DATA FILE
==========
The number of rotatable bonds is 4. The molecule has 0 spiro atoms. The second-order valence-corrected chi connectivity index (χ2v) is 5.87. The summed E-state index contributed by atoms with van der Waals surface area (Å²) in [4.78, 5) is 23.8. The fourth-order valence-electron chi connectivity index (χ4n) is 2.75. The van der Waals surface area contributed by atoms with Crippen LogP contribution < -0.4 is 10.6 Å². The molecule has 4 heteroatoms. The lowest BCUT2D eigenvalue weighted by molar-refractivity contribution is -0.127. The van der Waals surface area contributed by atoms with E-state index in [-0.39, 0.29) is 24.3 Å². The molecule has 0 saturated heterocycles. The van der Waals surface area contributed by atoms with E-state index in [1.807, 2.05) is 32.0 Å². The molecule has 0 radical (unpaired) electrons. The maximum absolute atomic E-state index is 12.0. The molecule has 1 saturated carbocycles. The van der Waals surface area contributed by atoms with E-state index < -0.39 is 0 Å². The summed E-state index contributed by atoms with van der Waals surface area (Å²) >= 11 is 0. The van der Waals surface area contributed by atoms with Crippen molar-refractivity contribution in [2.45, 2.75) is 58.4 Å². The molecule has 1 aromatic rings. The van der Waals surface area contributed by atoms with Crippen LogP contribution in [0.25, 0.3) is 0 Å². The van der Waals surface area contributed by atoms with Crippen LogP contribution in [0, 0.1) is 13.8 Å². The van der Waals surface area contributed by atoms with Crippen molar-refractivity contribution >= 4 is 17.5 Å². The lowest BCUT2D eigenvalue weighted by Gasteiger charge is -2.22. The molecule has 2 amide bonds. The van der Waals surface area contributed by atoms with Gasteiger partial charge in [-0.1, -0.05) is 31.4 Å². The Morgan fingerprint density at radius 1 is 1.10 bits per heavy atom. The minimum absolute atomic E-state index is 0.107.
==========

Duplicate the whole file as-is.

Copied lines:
The number of rotatable bonds is 4. The molecule has 0 spiro atoms. The second-order valence-corrected chi connectivity index (χ2v) is 5.87. The summed E-state index contributed by atoms with van der Waals surface area (Å²) in [4.78, 5) is 23.8. The fourth-order valence-electron chi connectivity index (χ4n) is 2.75. The van der Waals surface area contributed by atoms with Crippen LogP contribution < -0.4 is 10.6 Å². The molecule has 4 heteroatoms. The lowest BCUT2D eigenvalue weighted by molar-refractivity contribution is -0.127. The van der Waals surface area contributed by atoms with E-state index in [-0.39, 0.29) is 24.3 Å². The molecule has 0 saturated heterocycles. The van der Waals surface area contributed by atoms with E-state index in [1.807, 2.05) is 32.0 Å². The molecule has 0 radical (unpaired) electrons. The maximum absolute atomic E-state index is 12.0. The molecule has 1 saturated carbocycles. The van der Waals surface area contributed by atoms with E-state index < -0.39 is 0 Å². The summed E-state index contributed by atoms with van der Waals surface area (Å²) >= 11 is 0. The van der Waals surface area contributed by atoms with Crippen molar-refractivity contribution in [2.45, 2.75) is 58.4 Å². The molecule has 1 aromatic rings. The van der Waals surface area contributed by atoms with Crippen LogP contribution in [0.25, 0.3) is 0 Å². The van der Waals surface area contributed by atoms with Crippen LogP contribution in [0, 0.1) is 13.8 Å². The van der Waals surface area contributed by atoms with Crippen molar-refractivity contribution >= 4 is 17.5 Å². The lowest BCUT2D eigenvalue weighted by Gasteiger charge is -2.22. The molecule has 2 amide bonds. The van der Waals surface area contributed by atoms with Gasteiger partial charge in [-0.1, -0.05) is 31.4 Å². The Morgan fingerprint density at radius 1 is 1.10 bits per heavy atom. The minimum absolute atomic E-state index is 0.107.